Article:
Section IV., Proverbs 25-29.—The title of this section adds to the tradition of a Solomonic collection of proverbs the further tradition of literary activity in the time of Hezekiah. The same general considerations hold good of this section as of Proverbs 10-24. (See Introduction.) It also shows signs of compilation, and falls into two divisions: (a) Proverbs 25:2 to Proverbs 27:22, and (b) Proverbs 28 f., separated by a discourse in Proverbs 27:23-27.
First Division.—In general character this division shows a resemblance to the Sayings of the Wise, containing a number of quatrains and synthetic couplets, and but few antithetic couplets.
b. A series of three quatrains relating to kings.
Proverbs 25:4 b. Very obscure. Refining silver does not produce a vessel, and the parallelism with Proverbs 25:5 b is unsatisfactory. LXX "it will be wholly purified" probably represents the original text.
Proverbs 25:6 f. cf. Luke 14:8-11.
Proverbs 25:7 c destroys the quatrain form and is obviously weak where it stands. The majority of the VSS attach it to Proverbs 25:8 a.
Proverbs 25:7 c - Proverbs 25:10. A couple of quatrains on hasty speech. Proverbs 25:7 c and Proverbs 25:8 a form the first half of a quatrain. Render "What thine eyes have seen, bring not forth hastily to the multitude." Proverbs 25:8 b cannot, as RV and RVm show, be rendered without supplying more than the Heb. allows. Read "For what will thou do in the end thereof?"
Proverbs 25:11 f. Apparently a quatrain on wise speech, but both text and translation are extremely doubtful (see Toy and Lagarde, and BDB under the separate words). The most probable restoration is "Like graven work of gold and carved work of silver is a word fitly spoken. Like an earring of gold and an ornament of silver is a wise reproof to an ear that hears."—fitly (lit. "on its wheels") is an inference from Proverbs 15:23.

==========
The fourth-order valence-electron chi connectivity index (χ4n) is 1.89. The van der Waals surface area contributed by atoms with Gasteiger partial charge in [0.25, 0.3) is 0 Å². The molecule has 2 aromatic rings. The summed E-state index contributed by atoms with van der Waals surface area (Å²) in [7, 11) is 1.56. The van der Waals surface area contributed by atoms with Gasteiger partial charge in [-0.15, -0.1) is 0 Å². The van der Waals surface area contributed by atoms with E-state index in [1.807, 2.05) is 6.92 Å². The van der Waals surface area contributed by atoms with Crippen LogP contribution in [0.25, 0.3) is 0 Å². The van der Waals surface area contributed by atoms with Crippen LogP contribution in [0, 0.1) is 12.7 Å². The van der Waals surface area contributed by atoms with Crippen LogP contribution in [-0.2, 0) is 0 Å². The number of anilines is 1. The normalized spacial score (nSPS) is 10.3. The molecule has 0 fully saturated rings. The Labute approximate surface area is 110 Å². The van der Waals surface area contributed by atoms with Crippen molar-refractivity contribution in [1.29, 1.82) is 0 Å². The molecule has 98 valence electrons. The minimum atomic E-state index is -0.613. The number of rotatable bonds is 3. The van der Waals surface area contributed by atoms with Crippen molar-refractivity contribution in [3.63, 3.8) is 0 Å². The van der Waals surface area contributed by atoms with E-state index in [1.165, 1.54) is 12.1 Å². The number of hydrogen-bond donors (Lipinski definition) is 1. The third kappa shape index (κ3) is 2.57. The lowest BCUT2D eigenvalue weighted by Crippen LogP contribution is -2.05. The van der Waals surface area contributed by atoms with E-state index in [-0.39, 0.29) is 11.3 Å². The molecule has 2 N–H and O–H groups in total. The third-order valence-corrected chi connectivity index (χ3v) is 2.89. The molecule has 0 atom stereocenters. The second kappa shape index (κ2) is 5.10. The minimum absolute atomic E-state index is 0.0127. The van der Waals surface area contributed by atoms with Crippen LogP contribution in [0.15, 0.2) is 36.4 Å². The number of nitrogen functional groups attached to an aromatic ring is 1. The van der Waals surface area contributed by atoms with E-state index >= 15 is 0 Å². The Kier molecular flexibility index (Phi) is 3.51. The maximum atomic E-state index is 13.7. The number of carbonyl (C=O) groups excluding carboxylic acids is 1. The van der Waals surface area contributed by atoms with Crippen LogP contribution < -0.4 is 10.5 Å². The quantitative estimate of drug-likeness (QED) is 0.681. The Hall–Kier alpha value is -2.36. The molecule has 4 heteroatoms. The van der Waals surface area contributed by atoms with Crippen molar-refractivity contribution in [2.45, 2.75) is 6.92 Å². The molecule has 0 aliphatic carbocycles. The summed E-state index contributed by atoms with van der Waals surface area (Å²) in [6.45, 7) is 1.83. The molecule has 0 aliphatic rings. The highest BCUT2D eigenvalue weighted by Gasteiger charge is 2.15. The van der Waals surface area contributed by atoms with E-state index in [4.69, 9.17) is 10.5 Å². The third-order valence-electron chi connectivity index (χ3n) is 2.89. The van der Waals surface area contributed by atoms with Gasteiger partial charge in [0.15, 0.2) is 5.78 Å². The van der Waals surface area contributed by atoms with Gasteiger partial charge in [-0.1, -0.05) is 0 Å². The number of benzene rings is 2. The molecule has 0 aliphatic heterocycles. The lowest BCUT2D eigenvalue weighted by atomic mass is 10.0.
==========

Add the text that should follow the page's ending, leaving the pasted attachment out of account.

. Synthetic couplets on various subjects.
Proverbs 25:13. The reference is not to a fall of snow in harvest, which would be disastrous rather than refreshing (cf. 1 Samuel 12:17), but to the cold draught of water from a snowfed mountain stream.
Proverbs 25:13 c: probably an explanatory gloss.
Proverbs 25:14. his gifts falsely: lit. "a gift of falsehood" (mg.)—i.e. a gift which is not given. A man who boasts of his intention to give but never gives is like clouds without rain, the bitterest disappointment of the agriculturist.
Proverbs 25:19. Confidence in an unfaithful man: in Heb. "the hope (i.e. ground or object of hope) of a treacherous man." RV gives the wrong turn to the verse: it is the ground of hope upon which the false man relies in trouble that fails him. "False" or "treacherous" may have a religious significance here, the man who is false to Yahweh.
Proverbs 25:20. Very corrupt. Proverbs 25:20 a yields no satisfactory sense, and is also clearly a doublet of Proverbs 25:19 b. Originally Proverbs 25:20 was probably a couplet of which Proverbs 25:20 b was the first clause. Proverbs 25:20 b is also obscure; "nitre," or more correctly "natron," is common soda (cf. Jeremiah 2:22). Vinegar would destroy its value for washing purposes. But the parallelism of this idea with Proverbs 25:20 c is difficult to detect. The LXX has either a double form of this couplet, or represents an original Heb. quatrain on the subject. It reads "vinegar is bad for a sore," which gives a nearer approach to parallelism.
Proverbs 25:21 f. A quatrain on kindness to enemies (cf. Romans 12:20).
. Synthetic couplets on various subjects.
Proverbs 25:24. Repetition of Proverbs 21:9.
Proverbs 25:26. The couplet may refer to the moral ruin of a righteous man, or to his loss of prosperity through the plots of the wicked. The Heb. favours the latter interpretation.
Proverbs 25:27. Lit. "To eat much honey is not good, the searchings out of their glory is glory." This makes no sense. Probably Proverbs 25:27 a and Proverbs 25:27 b belong to different aphorisms, or Proverbs 25:27 b may be a corrupt gloss on Proverbs 25:2 b. The only plausible emendation of Proverbs 25:27 b is "the investigation of difficult things is glory." This gives good sense, but not a good parallelism.
These files are public domain.
Text Courtesy of BibleSupport.com. Used by Permission.
Peake, Arthur. "Commentary on Proverbs 25". "Arthur Peake's Commentary on the Bible ". https://www.studylight.org/
the Third Week after Easter